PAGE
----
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  • Title: The Honest Whore, Part 1 (Quarto 1, 1604)
  • Editor: Joost Daalder
  • Contributing editor: Brett Greatley-Hirsch
  • Coordinating editor: Brett Greatley-Hirsch
  • General textual editor: Eleanor Lowe
  • ISBN: 978-1-55058-490-5

    Copyright Digital Renaissance Editions. This text may be freely used for educational, non-profit purposes; for all other uses contact the Editor.
    Authors: Thomas Dekker, Thomas Middleton
    Editor: Joost Daalder
    Peer Reviewed

    The Honest Whore, Part 1 (Quarto 1, 1604)

    Cand. O well done, George, weele cut it iust ith midst:
    Tis very well I thanke thee, helpe it on.
    Ge. It must come ouer your head, sir, like a wenches pe-(ticoate.
    Cand. Th'art in the right, good George, it must indeed.
    1440Fetch me a nightcap: for Ile gyrd it close,
    As if my health were queazy: 'twill show well
    For a rude carelesse night-gowne, wil't not thinkst?
    Ge. Indifferent wel, sir, for a night-gowne, being girt & (pleated.
    Cand. I, and a night-cap on my head.
    1445Ge. Thats true sir, Ile run & fetch one, & a staffe. Exit Ge.
    Cand. For thus they cannot chuse but conster it,
    One that is out of health, takes no delight,
    Weares his apparell without appetite,
    And puts on heedles rayment without forme. Enter Geo.
    1450So so, kind George, be secret now: & prithee do not laugh
    at me till Ime out of sight. Geo. I laugh? not I sir.
    Cand. Now to the Senate-house:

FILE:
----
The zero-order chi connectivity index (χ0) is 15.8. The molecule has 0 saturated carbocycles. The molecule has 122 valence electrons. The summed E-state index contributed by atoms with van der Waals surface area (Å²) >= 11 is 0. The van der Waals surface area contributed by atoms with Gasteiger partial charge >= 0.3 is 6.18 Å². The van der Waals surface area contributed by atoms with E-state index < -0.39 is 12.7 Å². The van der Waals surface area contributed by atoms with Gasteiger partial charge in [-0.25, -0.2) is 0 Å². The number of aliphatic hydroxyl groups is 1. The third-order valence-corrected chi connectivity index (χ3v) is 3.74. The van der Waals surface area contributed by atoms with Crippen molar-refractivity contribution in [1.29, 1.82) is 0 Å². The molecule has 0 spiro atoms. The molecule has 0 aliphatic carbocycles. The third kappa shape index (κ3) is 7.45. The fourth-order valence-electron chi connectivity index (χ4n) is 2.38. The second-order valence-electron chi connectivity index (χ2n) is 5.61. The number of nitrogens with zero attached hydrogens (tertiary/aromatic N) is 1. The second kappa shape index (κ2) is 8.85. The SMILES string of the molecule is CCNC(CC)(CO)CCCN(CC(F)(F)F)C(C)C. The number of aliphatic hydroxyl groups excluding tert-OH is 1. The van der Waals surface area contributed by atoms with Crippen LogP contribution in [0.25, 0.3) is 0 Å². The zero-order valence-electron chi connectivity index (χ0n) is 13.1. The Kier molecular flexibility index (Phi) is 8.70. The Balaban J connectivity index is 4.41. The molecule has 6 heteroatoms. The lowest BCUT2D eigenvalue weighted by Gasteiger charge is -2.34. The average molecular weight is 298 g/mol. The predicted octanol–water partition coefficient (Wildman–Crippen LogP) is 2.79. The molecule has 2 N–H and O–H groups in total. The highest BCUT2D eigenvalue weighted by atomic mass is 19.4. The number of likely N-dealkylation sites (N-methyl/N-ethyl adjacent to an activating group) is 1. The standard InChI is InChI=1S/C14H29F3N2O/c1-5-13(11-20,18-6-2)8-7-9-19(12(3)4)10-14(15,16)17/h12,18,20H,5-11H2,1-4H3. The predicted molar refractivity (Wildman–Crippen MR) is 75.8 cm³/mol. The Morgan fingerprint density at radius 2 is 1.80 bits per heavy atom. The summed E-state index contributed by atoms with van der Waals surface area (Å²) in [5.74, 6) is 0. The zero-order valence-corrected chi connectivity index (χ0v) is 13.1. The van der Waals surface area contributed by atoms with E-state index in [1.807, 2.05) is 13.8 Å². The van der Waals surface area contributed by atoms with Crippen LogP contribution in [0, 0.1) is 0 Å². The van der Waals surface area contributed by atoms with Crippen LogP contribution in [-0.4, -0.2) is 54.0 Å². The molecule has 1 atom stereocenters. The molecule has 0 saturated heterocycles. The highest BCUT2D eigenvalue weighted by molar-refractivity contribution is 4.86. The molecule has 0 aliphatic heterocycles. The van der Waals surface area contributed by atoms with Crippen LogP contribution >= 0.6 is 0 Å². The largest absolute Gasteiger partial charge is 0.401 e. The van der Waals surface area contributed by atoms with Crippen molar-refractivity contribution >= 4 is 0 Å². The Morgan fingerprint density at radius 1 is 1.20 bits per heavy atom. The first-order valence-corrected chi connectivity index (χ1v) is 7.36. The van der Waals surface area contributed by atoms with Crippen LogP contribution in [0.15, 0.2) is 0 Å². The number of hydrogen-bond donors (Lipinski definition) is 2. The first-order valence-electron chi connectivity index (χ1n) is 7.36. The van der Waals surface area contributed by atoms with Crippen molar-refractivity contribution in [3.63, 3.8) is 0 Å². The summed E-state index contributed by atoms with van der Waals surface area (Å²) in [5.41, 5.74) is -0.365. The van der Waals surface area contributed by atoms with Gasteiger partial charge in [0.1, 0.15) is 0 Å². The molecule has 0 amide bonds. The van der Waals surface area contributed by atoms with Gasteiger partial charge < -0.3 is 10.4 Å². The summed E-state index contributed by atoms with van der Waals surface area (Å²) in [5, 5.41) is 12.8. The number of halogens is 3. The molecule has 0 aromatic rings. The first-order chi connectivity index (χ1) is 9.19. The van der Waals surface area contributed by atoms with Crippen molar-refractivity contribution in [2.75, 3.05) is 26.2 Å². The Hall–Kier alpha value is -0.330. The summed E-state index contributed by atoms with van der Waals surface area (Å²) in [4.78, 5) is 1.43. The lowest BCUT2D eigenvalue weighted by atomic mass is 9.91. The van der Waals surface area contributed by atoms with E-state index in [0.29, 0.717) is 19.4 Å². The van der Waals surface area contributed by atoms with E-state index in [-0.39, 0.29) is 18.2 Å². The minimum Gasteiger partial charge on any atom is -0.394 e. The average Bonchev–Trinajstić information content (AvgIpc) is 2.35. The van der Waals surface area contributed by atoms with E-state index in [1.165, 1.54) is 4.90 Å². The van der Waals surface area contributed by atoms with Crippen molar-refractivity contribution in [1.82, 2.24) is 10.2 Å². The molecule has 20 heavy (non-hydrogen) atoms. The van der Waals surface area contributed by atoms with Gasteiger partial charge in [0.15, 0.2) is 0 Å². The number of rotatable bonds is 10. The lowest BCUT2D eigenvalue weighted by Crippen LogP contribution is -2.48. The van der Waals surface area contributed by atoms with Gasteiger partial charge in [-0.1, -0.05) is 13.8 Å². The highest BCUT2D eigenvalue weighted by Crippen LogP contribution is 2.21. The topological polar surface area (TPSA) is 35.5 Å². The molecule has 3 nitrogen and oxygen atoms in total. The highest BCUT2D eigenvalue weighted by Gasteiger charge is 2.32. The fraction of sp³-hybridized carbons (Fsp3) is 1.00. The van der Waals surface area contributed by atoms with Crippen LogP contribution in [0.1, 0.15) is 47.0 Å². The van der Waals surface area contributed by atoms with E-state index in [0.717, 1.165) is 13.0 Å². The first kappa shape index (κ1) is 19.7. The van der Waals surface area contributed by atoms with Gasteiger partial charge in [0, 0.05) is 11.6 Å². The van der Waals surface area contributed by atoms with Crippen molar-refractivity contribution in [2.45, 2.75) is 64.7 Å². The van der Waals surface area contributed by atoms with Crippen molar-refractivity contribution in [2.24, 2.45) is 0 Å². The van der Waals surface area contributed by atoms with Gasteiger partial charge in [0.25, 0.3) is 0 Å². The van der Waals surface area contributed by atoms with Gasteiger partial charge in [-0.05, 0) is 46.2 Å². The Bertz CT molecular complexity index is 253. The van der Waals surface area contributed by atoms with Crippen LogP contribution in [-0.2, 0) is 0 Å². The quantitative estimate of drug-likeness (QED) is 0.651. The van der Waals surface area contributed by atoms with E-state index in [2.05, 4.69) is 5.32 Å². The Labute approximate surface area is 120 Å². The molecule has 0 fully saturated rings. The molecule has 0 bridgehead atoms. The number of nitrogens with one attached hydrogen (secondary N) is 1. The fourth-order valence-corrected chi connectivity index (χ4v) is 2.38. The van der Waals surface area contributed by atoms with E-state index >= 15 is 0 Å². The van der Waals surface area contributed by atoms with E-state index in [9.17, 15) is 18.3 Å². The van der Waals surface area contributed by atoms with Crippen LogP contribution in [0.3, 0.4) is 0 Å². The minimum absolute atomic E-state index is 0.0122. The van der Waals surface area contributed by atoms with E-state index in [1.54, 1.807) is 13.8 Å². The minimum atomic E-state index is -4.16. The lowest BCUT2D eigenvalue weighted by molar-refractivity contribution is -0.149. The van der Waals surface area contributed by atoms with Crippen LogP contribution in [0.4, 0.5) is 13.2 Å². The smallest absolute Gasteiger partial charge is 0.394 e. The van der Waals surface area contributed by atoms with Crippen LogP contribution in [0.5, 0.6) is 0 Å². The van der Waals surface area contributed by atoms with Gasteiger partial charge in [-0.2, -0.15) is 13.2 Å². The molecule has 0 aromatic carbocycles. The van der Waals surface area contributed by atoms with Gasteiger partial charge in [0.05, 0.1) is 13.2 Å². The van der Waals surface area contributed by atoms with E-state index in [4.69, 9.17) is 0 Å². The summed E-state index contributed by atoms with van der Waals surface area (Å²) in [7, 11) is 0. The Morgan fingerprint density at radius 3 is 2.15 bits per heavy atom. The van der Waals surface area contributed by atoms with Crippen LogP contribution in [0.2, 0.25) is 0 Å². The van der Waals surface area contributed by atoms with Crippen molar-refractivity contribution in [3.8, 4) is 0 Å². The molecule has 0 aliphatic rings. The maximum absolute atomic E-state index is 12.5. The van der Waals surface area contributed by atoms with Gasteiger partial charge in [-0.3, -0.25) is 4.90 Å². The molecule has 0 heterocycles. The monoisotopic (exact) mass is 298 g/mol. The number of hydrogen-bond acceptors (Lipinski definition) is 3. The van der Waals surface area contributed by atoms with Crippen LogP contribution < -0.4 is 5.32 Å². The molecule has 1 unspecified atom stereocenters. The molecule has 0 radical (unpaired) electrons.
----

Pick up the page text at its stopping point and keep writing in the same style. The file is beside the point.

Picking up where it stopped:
Methinks, Ide rather weare, without a frowne,
    A patient Carpet, then an angry Gowne. Exit.
    1455Ge. Now looks my M. iust like one of our carpet knights,
    only hee's somwhat the honester of the two. Enter Can-didoes wife.
    Wi. What, is your master gone?
    Geo. Yes forsooth, his backe is but new turnd.
    Wi. And in his cloke? did he not vexe and sweare?
    1460Geor. No, but heele make you sweare anon: no indeed,
    hee went away like a lambe.
    Wife. Key sinke to hell: still patient, patient still!
    I am with child to vexe him: prythee George,
    If ere thou lookst for fauour at my hands,
    1465Vphold one Iest for me. Geor. Against my master?
    Wi. Tis a meere iest in fayth: say, wilt thou doo't?
    Geor. Well, what ist?
    Wi. Heere, take this key, thou knowst where all things (lie,
    Put on thy masters best apparell, Gowne,
    1470Chayne, Cap, Ruffe, euery thing, be like himselfe,
    And 'gainst his comming home, walke in the shop,
    Fayne the same cariage, and his patient looke,
    'Twill breed but a iest thou knowst, speake, wilt thou?
    Geor. 'Twill wrong my masters patience.
    F Wi. Pry-